A country of endless beaches, ruins and welcoming people, oodles of elephants, world class tea estates, excellent food; the list can go on and on. You might wonder how come you’ve never heard anything about this piece of paradise. 30 years of the bloodiest civil or terrorist war (you pick the title) have put Sri Lanka off the map for even the most adventurous travelers. After that, came the tsunami that destroyed the country almost from coast to coast. Now the war is over and if you’ve been to India and Southeast Asia, this is where you should be looking into dropping in.
Rochelle and I landed in Colombo with no great expectations and just for a ten-day trip. While we were disappointed since the diving season was over and our desire to dive with blue whales was left in the air, we were greatly impressed.
As most capitals of the world, Colombo is crowded but still manages to keep a tranquil feeling, something that I have seen and felt in very few other capitals. Since the monsoons had already kicked in, we decided to explore the east coast in order to avoid the rain. We hired a car with a driver in order to avoid the hustle of the local police and took off. As you can see from the time we were there, it was the Vesak Poya, the cerebration of the birth, enlightenment and death of Buddha that transforms the whole island into a big celebration temple. Sri Lanka is a melting pot of different religions. The Buddhists are the majority and the Christians are the minority. All these religions though have managed to coexist in harmony.
Customs have it that the Poya Day of Buddha’s birthday, people set up outdoor kitchens and feed anyone who comes their way. Rochelle had the experience of participating in one of these events. That particular outdoor kitchen had to cook and feed the unbelievable number of 6000 to 7000 people. The sight of people lining up in long rows and waiting to be fed, no matter what their financial situation, is a sight that you must experience and a huge humanitarian lesson to all us Westerns. That day, your financial or social status doesn’t matter. You line up with people that you have never met before just to have humble street food and celebrate the Poya Day.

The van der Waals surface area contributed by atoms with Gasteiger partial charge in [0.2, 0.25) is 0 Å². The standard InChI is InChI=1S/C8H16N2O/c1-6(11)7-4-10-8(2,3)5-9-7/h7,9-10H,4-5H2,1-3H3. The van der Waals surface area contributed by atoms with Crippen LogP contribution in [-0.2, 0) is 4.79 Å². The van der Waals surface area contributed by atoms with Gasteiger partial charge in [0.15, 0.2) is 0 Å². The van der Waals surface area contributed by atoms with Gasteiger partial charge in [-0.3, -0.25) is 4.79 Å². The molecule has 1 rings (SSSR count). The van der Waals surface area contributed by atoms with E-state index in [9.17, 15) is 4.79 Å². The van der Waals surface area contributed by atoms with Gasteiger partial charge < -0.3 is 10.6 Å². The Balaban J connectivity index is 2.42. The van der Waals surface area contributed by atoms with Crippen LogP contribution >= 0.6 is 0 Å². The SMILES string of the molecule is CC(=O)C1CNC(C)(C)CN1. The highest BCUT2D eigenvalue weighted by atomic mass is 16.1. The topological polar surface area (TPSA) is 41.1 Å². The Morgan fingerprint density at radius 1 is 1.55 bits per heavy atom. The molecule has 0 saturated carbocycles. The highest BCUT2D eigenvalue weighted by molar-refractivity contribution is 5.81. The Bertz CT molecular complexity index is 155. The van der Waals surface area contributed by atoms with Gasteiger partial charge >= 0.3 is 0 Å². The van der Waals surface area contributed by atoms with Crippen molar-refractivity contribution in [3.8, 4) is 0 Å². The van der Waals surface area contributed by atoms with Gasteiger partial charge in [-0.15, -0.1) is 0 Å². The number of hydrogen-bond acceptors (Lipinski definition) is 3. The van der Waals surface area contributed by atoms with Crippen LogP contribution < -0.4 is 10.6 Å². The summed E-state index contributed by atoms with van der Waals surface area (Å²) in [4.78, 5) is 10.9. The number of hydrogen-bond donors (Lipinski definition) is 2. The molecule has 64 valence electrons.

After our visit to Colombo, we headed inland, to Dambula and the Royal Rock temple. Despite the commercial air, this temple is an important holy place and the hike up gives you a great view of the surroundings. A series of caves make up this beautiful temple containing 150 statues of Buddha. King Valagamba took refuge in these caves and after he regained his throne, he had the interior of the caves curved into a magnificent rock temple.
Close to Dambula is the premier site of Sigiriya. Rising 200m straight up over the dusty plains of north central Sri Lanka, the flat-topped rock formation is not only one of the island’s most impressive geological formations but also one of its greatest archaeological legacies. History says that King Kassapa, after killing his father and taking over the throne, picked this rock to build his palace/garden/castle making it impossible for his enemies to attack him. In some of the frescoes still intact you’ll find out that the King rather used this place for his harem than for the protection of his people. Till today nobody knows why, when his brother turned against him, he left the safety of the Rock Palace and chose to fight him in the open lower ground leading to his own death.